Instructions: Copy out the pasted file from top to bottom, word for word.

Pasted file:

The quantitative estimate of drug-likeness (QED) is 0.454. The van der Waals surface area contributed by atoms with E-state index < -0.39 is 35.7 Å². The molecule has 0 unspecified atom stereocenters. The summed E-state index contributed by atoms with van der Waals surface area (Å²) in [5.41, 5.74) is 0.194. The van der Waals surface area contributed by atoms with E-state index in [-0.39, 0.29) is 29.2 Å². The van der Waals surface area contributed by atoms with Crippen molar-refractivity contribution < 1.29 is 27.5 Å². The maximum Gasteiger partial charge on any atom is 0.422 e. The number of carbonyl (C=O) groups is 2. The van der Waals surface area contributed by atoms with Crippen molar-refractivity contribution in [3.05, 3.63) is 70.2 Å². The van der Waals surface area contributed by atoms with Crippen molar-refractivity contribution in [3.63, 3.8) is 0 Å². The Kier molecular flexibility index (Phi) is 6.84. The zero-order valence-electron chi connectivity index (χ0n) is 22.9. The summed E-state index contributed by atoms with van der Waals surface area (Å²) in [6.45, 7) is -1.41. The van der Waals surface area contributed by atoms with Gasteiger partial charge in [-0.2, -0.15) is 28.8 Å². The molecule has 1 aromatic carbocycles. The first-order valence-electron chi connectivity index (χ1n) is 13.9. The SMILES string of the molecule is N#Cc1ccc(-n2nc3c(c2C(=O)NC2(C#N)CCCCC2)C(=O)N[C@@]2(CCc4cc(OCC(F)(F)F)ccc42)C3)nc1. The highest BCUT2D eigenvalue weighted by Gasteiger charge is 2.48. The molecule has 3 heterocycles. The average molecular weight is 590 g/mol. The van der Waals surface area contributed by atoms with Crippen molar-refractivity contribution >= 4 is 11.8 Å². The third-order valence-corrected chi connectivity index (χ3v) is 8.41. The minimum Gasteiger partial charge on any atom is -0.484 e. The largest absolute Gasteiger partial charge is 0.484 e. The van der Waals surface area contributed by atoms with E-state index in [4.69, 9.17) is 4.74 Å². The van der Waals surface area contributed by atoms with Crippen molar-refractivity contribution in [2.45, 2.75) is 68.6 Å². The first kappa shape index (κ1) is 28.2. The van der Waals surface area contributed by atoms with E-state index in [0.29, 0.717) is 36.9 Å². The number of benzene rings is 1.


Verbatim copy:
The quantitative estimate of drug-likeness (QED) is 0.454. The van der Waals surface area contributed by atoms with E-state index < -0.39 is 35.7 Å². The molecule has 0 unspecified atom stereocenters. The summed E-state index contributed by atoms with van der Waals surface area (Å²) in [5.41, 5.74) is 0.194. The van der Waals surface area contributed by atoms with E-state index in [-0.39, 0.29) is 29.2 Å². The van der Waals surface area contributed by atoms with Crippen molar-refractivity contribution < 1.29 is 27.5 Å². The maximum Gasteiger partial charge on any atom is 0.422 e. The number of carbonyl (C=O) groups is 2. The van der Waals surface area contributed by atoms with Crippen molar-refractivity contribution in [3.05, 3.63) is 70.2 Å². The van der Waals surface area contributed by atoms with Crippen molar-refractivity contribution in [3.63, 3.8) is 0 Å². The Kier molecular flexibility index (Phi) is 6.84. The zero-order valence-electron chi connectivity index (χ0n) is 22.9. The summed E-state index contributed by atoms with van der Waals surface area (Å²) in [6.45, 7) is -1.41. The van der Waals surface area contributed by atoms with Gasteiger partial charge in [-0.2, -0.15) is 28.8 Å². The molecule has 1 aromatic carbocycles. The first-order valence-electron chi connectivity index (χ1n) is 13.9. The SMILES string of the molecule is N#Cc1ccc(-n2nc3c(c2C(=O)NC2(C#N)CCCCC2)C(=O)N[C@@]2(CCc4cc(OCC(F)(F)F)ccc42)C3)nc1. The highest BCUT2D eigenvalue weighted by Gasteiger charge is 2.48. The molecule has 3 heterocycles. The average molecular weight is 590 g/mol. The van der Waals surface area contributed by atoms with Crippen molar-refractivity contribution >= 4 is 11.8 Å². The third-order valence-corrected chi connectivity index (χ3v) is 8.41. The minimum Gasteiger partial charge on any atom is -0.484 e. The largest absolute Gasteiger partial charge is 0.484 e. The van der Waals surface area contributed by atoms with E-state index in [4.69, 9.17) is 4.74 Å². The van der Waals surface area contributed by atoms with Crippen molar-refractivity contribution in [2.45, 2.75) is 68.6 Å². The first kappa shape index (κ1) is 28.2. The van der Waals surface area contributed by atoms with E-state index in [0.29, 0.717) is 36.9 Å². The number of benzene rings is 1.